Typical contents of a local anaesthetic cartridge
- • Anaesthetic agent.
- • Vasoconstrictor.
- • Reducing agent (sodium metabisulphate), which prevents oxidisation of the anaesthetic solution resulting in discolouration.
- • Fungicide (thymol) which prevents clouding.
- • Sterile water.
Complications that can occur during and after the administration of a local anaesthetic
When a local anaesthetic is administered complications can occur, such as:
- • The patient could experience a medical emergency with the most common being a faint, especially when an inferior dental block has been given. This could be attributed to some of the local anaesthetic being accidently injected into a blood vessel, the patient being sat upright during the administration of the local anaesthetic, the patient feeling nervous, lack of food or too much clothing being worn.
- • The needle could break during administration of a local anaesthetic.
- • The patient could experience an allergic reaction to the local anaesthetic used.
- • A blood vessel could be accidentally nicked and a haematoma or ‘blood blister’ could occur. This would eventually heal.
- • If the needle is positioned too posteriorly during the administration of an inferior dental block (Figure 3.5), anaesthetic may penetrate the parotid gland causing transient facial paralysis. This would affect the facial nerve or the VIIth cranial nerve. As the patient will experience a temporary loss of their facial muscles, they would not be able to close their eyelid. If the needle is positioned too medially the medial pterygoid muscle can be injected, resulting in trismus (limited mouth opening).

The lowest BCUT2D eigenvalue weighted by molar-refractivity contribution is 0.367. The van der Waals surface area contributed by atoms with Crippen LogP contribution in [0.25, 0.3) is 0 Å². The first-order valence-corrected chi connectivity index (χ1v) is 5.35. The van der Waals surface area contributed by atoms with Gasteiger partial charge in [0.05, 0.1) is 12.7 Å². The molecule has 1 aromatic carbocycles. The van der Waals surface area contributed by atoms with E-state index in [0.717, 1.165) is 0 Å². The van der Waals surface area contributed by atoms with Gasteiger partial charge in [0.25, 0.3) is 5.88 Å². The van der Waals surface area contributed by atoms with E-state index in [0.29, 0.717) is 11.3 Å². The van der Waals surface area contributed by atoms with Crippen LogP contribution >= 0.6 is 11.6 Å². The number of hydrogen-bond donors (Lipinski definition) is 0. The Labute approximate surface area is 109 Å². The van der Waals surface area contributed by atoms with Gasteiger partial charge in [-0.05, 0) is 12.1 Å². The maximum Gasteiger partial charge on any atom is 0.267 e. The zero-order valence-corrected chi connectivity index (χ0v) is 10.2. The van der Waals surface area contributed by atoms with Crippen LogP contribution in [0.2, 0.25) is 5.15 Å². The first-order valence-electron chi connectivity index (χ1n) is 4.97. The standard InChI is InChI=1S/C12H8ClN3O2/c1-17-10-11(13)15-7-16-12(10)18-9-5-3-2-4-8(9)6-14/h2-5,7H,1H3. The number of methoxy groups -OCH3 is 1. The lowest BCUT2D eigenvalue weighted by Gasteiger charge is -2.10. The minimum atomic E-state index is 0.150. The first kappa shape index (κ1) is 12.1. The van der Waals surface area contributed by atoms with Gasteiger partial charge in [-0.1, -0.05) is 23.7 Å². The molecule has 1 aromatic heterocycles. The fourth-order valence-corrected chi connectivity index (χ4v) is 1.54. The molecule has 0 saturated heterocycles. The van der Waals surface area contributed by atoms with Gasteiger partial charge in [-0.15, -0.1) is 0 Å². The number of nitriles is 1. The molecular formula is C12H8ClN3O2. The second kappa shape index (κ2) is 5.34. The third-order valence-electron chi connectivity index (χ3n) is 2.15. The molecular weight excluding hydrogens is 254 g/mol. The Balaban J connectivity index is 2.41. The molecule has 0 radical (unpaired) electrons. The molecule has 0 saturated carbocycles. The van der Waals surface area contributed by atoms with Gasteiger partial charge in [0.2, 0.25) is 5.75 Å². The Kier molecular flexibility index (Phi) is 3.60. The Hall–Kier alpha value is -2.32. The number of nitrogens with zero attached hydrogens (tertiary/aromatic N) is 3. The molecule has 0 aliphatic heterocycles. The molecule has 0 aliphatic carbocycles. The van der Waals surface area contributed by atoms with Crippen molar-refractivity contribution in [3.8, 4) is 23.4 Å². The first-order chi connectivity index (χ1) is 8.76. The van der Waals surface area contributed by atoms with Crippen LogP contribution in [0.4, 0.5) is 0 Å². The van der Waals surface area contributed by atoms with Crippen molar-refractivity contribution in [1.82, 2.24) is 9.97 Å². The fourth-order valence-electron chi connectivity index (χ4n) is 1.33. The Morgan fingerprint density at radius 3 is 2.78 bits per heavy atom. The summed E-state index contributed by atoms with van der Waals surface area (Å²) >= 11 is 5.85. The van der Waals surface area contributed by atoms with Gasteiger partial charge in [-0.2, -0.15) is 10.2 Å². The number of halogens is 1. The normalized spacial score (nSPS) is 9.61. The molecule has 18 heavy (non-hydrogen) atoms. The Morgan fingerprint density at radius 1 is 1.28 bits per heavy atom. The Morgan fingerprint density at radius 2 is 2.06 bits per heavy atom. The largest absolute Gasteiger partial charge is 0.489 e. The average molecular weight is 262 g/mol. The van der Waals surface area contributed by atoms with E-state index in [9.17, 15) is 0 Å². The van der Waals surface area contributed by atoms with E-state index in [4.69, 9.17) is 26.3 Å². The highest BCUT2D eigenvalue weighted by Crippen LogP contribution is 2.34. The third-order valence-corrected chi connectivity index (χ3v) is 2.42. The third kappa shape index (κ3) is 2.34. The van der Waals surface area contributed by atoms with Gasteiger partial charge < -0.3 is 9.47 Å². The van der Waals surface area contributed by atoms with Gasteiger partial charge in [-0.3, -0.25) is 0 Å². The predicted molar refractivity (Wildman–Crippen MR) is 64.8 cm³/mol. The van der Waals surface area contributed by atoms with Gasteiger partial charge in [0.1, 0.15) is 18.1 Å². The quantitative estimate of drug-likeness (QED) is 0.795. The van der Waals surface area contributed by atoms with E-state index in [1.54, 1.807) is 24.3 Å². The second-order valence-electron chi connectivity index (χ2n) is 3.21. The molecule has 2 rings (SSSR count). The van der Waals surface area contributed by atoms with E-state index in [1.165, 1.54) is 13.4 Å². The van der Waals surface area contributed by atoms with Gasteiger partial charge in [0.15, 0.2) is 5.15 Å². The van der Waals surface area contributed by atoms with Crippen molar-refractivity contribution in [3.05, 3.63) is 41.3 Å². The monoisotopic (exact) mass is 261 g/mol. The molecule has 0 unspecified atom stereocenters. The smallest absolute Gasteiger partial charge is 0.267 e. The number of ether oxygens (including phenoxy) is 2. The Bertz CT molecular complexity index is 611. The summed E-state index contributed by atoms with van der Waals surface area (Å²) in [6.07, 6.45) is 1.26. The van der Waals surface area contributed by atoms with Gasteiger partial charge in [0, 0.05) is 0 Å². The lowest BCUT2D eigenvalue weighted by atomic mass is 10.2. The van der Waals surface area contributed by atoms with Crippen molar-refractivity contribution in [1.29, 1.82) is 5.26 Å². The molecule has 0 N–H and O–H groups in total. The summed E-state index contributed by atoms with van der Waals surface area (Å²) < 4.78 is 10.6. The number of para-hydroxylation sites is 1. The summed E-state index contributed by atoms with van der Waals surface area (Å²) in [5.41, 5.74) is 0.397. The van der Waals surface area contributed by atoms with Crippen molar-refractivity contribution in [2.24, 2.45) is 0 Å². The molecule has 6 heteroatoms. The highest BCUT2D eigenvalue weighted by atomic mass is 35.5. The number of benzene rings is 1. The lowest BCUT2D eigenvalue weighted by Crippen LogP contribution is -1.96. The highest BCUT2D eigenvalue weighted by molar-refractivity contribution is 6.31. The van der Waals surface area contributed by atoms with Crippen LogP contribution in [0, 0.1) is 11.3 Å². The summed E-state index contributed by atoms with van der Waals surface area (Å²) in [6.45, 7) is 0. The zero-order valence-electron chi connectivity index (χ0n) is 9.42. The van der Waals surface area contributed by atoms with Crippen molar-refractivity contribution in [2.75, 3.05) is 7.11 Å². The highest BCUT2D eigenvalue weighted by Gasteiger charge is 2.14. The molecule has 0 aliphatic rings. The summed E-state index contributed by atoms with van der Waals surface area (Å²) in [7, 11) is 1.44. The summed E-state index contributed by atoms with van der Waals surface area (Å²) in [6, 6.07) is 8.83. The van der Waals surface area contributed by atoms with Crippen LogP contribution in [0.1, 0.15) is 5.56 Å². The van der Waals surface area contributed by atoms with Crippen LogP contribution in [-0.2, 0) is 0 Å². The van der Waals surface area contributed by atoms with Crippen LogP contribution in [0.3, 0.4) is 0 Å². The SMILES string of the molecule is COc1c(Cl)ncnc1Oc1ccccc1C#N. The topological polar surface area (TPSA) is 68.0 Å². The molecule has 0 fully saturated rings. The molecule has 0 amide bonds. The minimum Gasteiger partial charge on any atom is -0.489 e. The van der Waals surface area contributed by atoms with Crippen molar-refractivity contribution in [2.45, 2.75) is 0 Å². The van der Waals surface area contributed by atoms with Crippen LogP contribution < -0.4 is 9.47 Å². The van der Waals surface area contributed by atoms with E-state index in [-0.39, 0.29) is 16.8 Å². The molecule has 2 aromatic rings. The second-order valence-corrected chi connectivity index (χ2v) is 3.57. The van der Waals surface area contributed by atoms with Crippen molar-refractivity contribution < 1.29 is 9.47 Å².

- • Nerve damage can occur during an injection. If this occurs the patient will experience paresthesia (numbness) which can take weeks or even months to return to normal; on occasions, the patient is left with permanent nerve damage.
- • Following the procedure the patient could accidently self-inflict trauma by either biting their lip, tongue or sustaining a thermal burn caused by drinking hot fluids. This commonly occurs in children or those with learning difficulties.
- • The clinician or dental nurses could accidently sustain a needlestick injury. One could also occur by not following protocol when dealing with sharps.